European Commission Probing Apple’s Latest App Store Policies

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The European Commission raised concerns regarding Apple’s recent rules for developers on selling apps on third-party stores or web downloads, because of potential violations of the Digital Markets Act (DMA).

What is the European Commission’s Problem with these New Terms?

EU Commission watching Apple app store new policies

So, what’s got the Commission’s attention? Well, it’s this new “Core Technology Fee” Apple’s floating – EUR 0.50 for each first annual install per year for apps hitting over 1 million downloads from third-party stores. It’s kinda steep.

Imagine your app goes viral, and instead of celebrating, you’re thinking about how to deal with Apple’s bill.

It’s Not Just Apple Though

However, Apple’s not the only one in the hot seat. The Commission is also eyeing Alphabet, Amazon, Meta, and Microsoft

Think Alphabet boosting Google‘s services in search results or Meta‘s “pay or consent” model with Facebook and Instagram. Even Amazon is allegedly nudging its products ahead of the competition.

To be clear, these are just probes for now. The Commission is yet to make a final call. If these giants are found guilty of DMA violations, they could be looking at fines of up to 10% of their global revenue.  Let’s see how this plays out.

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FAQ 

  • What is the Digital Markets Act (DMA)?
    • The Digital Markets Act (DMA) is a legislative proposal by the European Commission aimed at regulating large online platforms, often referred to as “gatekeepers,” to ensure fair competition and protect consumers’ interests in the digital market.
  • Why is the European Commission investigating tech companies like Apple, Alphabet, Amazon, Meta, and Microsoft?
    • The European Commission is investigating these tech companies to determine whether their practices comply with the DMA regulations. Specifically, they are looking into issues such as self-preferencing, unfair competition, and potential violations of the DMA rules.
  • What are some examples of the issues being investigated?
    • Some examples include Apple’s new fee structure for alternative app stores, Alphabet’s promotion of its services in search results, Amazon’s alleged preference for its own-branded products, Meta’s “pay or consent” model for ad-free tiers, and Microsoft’s actions as a designated gatekeeper.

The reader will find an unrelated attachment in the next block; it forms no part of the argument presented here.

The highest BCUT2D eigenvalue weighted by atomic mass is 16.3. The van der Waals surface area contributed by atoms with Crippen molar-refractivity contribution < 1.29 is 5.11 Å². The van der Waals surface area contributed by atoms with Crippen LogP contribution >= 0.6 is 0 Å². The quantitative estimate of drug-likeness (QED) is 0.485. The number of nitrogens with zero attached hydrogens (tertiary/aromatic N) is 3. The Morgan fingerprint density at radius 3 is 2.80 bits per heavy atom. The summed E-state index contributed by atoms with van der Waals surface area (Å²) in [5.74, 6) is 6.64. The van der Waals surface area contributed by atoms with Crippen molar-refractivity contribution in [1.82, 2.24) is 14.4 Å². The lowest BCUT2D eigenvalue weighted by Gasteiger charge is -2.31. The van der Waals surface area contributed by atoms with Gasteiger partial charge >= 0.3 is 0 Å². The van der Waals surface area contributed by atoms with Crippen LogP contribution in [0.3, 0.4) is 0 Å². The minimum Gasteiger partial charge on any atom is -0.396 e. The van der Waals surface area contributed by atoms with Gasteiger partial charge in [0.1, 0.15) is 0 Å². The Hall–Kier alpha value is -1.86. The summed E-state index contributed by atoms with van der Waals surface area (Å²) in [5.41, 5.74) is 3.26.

• What are the potential consequences if these companies are found to violate the DMA?
    • If found guilty of DMA violations, these companies could face fines of up to 10% of their annual global revenue. Repeat offenders could face fines of up to 20%. Additionally, they may be required to change their business practices to comply with DMA regulations.
  • What is the status of the investigations?
    • These investigations are still ongoing, and the European Commission has yet to make a final determination. The companies under investigation have the opportunity to respond to the allegations and present their arguments before any decisions are made.
  • How will the outcome of these investigations affect consumers and the digital market?
    • The outcome of these investigations could have significant implications for consumers and the digital market. If the companies are found to have violated the DMA, it could lead to greater competition, fairer practices, and better protection for consumers in the digital space.

Source | Featured image

Started his freelancing adventure in 2018 and began doing freelance Audio Engineering work and then started freelance writing a few years later.

Currently he writes for Gadget Pilipinas and Grit.PH.

He is also a musician, foody, gamer, and PC enthusiast.

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